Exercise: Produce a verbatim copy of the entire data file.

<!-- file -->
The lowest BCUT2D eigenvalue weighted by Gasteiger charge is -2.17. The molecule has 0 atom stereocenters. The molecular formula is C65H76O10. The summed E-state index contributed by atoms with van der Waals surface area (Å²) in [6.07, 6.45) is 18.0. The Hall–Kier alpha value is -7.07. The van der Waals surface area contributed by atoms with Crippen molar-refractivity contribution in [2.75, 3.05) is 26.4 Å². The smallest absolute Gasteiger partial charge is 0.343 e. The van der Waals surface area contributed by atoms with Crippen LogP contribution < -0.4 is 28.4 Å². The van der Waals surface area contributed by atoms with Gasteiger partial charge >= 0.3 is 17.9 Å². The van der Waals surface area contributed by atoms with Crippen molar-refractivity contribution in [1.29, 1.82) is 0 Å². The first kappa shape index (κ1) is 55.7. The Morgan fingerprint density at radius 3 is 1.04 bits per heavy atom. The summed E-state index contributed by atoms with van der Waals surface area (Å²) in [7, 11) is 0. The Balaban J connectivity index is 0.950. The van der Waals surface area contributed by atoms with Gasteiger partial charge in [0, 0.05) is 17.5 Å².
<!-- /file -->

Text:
The lowest BCUT2D eigenvalue weighted by Gasteiger charge is -2.17. The molecule has 0 atom stereocenters. The molecular formula is C65H76O10. The summed E-state index contributed by atoms with van der Waals surface area (Å²) in [6.07, 6.45) is 18.0. The Hall–Kier alpha value is -7.07. The van der Waals surface area contributed by atoms with Crippen molar-refractivity contribution in [2.75, 3.05) is 26.4 Å². The smallest absolute Gasteiger partial charge is 0.343 e. The van der Waals surface area contributed by atoms with Crippen LogP contribution < -0.4 is 28.4 Å². The van der Waals surface area contributed by atoms with Gasteiger partial charge >= 0.3 is 17.9 Å². The van der Waals surface area contributed by atoms with Crippen molar-refractivity contribution in [1.29, 1.82) is 0 Å². The first kappa shape index (κ1) is 55.7. The Morgan fingerprint density at radius 3 is 1.04 bits per heavy atom. The summed E-state index contributed by atoms with van der Waals surface area (Å²) in [7, 11) is 0. The Balaban J connectivity index is 0.950. The van der Waals surface area contributed by atoms with Gasteiger partial charge in [0, 0.05) is 17.5 Å².